The Short Side of Activist Investing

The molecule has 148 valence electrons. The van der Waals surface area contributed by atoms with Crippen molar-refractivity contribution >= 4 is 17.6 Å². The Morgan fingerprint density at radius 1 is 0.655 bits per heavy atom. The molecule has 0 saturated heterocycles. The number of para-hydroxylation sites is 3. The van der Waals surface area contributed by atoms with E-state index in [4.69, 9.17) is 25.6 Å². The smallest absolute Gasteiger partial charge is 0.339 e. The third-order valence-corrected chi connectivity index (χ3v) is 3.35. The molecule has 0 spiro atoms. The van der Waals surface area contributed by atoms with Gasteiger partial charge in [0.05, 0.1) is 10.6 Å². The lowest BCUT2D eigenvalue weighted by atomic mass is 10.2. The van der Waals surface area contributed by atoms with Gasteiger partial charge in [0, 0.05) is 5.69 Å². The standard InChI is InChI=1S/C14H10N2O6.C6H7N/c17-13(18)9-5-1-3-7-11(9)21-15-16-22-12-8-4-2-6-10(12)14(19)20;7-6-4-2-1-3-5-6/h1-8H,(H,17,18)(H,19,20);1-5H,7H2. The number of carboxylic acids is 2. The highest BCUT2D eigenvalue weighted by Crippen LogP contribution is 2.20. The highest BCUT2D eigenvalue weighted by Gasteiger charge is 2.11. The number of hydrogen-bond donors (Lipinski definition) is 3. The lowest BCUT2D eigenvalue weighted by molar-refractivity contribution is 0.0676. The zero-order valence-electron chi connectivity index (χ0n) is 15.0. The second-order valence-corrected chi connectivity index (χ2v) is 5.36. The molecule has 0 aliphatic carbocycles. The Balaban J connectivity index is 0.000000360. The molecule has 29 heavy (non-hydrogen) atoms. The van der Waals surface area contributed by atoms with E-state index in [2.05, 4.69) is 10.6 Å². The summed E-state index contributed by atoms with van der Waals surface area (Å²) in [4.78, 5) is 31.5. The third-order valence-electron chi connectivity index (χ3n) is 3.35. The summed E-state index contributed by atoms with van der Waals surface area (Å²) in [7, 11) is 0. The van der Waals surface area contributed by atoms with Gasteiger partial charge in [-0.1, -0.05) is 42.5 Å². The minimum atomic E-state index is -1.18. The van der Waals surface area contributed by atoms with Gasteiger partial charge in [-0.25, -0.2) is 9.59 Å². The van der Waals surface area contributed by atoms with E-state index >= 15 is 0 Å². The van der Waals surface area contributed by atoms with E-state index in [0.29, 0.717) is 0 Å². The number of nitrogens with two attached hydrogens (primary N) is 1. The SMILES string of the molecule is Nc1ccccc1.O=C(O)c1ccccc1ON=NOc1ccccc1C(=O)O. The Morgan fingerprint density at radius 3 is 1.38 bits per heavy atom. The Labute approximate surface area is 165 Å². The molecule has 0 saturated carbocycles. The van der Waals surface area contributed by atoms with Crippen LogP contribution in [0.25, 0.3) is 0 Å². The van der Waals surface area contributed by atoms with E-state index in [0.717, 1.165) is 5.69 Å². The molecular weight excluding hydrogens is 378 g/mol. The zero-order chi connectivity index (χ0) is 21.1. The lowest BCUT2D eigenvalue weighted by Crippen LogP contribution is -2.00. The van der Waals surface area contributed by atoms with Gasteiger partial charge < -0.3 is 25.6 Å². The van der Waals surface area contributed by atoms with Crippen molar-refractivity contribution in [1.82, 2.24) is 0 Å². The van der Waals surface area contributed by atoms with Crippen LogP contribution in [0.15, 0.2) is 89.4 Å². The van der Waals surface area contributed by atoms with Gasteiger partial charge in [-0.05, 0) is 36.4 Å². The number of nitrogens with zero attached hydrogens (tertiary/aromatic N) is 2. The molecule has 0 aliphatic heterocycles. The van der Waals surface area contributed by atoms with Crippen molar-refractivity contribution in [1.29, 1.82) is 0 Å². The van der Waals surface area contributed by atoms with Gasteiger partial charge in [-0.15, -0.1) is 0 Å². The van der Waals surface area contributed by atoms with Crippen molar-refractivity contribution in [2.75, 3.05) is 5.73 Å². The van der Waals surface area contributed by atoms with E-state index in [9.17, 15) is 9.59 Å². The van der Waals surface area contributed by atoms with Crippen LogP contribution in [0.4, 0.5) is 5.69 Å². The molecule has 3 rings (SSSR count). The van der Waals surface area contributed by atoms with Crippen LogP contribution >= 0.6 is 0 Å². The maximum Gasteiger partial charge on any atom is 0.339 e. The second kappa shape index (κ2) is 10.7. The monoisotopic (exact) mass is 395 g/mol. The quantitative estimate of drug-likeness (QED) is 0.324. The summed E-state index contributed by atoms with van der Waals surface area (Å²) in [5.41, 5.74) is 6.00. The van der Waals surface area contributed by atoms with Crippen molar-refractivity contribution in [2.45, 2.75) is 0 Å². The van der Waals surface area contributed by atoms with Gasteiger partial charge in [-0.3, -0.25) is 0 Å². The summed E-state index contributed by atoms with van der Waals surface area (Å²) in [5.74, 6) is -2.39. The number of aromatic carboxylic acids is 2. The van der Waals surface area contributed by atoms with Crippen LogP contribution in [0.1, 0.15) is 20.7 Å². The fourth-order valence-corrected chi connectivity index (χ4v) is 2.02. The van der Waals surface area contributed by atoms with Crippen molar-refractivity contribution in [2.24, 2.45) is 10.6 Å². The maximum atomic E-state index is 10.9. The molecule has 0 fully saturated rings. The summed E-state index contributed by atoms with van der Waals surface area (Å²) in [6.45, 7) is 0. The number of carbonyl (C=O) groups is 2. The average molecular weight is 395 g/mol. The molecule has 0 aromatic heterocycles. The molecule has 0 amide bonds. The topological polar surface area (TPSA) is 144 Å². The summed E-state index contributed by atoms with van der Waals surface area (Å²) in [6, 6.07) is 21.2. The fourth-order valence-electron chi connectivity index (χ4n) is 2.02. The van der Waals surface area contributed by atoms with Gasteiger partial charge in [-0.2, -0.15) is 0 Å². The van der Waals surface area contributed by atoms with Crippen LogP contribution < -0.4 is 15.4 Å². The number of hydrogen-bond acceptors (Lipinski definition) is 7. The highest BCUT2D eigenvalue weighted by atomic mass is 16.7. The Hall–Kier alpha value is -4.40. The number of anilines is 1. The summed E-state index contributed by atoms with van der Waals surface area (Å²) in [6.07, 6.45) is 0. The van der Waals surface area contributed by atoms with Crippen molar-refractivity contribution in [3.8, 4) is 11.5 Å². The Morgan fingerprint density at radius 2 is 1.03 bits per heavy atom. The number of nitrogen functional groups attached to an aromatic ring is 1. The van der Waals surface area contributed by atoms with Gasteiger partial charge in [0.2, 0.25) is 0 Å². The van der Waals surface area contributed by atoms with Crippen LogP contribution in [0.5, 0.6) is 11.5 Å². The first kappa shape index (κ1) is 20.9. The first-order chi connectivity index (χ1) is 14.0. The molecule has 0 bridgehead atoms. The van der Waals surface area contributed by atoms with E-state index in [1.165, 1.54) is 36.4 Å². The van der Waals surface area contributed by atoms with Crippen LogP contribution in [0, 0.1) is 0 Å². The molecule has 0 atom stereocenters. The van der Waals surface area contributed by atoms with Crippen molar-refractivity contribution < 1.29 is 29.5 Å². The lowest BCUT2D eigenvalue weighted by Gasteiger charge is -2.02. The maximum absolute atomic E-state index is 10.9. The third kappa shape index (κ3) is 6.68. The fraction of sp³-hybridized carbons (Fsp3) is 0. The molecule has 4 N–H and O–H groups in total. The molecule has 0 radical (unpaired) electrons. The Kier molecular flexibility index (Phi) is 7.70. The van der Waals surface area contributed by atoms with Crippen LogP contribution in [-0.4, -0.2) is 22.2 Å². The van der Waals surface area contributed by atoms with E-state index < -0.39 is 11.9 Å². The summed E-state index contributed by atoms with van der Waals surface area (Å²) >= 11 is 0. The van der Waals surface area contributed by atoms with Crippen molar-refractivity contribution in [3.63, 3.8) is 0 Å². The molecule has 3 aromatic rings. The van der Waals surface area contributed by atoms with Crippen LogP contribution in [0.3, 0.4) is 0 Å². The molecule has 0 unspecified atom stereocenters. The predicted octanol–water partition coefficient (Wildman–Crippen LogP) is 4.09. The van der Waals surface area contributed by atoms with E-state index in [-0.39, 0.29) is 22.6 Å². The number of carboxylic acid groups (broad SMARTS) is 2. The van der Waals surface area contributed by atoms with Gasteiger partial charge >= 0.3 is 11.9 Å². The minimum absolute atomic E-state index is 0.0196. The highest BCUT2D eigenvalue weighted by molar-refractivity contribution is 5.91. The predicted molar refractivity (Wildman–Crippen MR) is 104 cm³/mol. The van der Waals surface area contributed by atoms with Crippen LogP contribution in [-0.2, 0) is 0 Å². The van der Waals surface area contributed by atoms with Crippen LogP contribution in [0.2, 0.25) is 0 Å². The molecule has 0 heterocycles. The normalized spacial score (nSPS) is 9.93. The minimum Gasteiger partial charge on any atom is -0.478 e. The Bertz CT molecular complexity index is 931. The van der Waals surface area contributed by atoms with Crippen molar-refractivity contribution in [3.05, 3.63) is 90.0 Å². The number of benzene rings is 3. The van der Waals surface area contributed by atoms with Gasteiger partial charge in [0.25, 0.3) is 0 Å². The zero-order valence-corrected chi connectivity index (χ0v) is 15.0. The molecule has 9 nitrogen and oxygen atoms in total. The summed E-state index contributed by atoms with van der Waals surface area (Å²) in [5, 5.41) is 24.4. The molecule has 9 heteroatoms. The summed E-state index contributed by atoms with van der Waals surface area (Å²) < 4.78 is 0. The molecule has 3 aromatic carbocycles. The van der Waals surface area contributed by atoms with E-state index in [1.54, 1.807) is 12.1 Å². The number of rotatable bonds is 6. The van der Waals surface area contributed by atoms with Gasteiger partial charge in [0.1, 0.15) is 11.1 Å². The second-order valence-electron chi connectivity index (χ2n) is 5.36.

A recent Bloomberg Gadfly piece observes that “investors who make bearish bets on stocks and then lay out their case publicly” have delivered a “performance as a whole [that] is not all that great in the short term – or in recent years either, at least as far as market-beating returns are concerned.” Along with a number of specific anecdotes, the article highlights data from Activist Shorts Research that shows a declining impact to the public announcements of activist bearish short investors and funds. “So far this year, stocks that have been targeted by shorts have fallen an average of 4.8 percent in the week after a bearish bet was revealed, compared with 12.9 percent in 2011.” Over the longer term, however, “stocks of companies targeted by activist short investors since the start of 2013 declined 19.6 percent on average over the life of an investment,” whereas, “during the same period, the S&P 500 outpaced those returns by roughly 26 percentage points.” While there are big success stories for such an approach, including Valent Pharmaceuticals and a number of rather striking international examples, “there’s wide scope for failure.” Failures may result from merger/acquisition of a targeted company, or just a failure of the idea to pan out. The article concludes by noting a big forthcoming bet by Kerrisdale Capital Management, who has a “fund being set up to short the equity of just one company” – apparently a technology company with a market cap of at least $10 billion.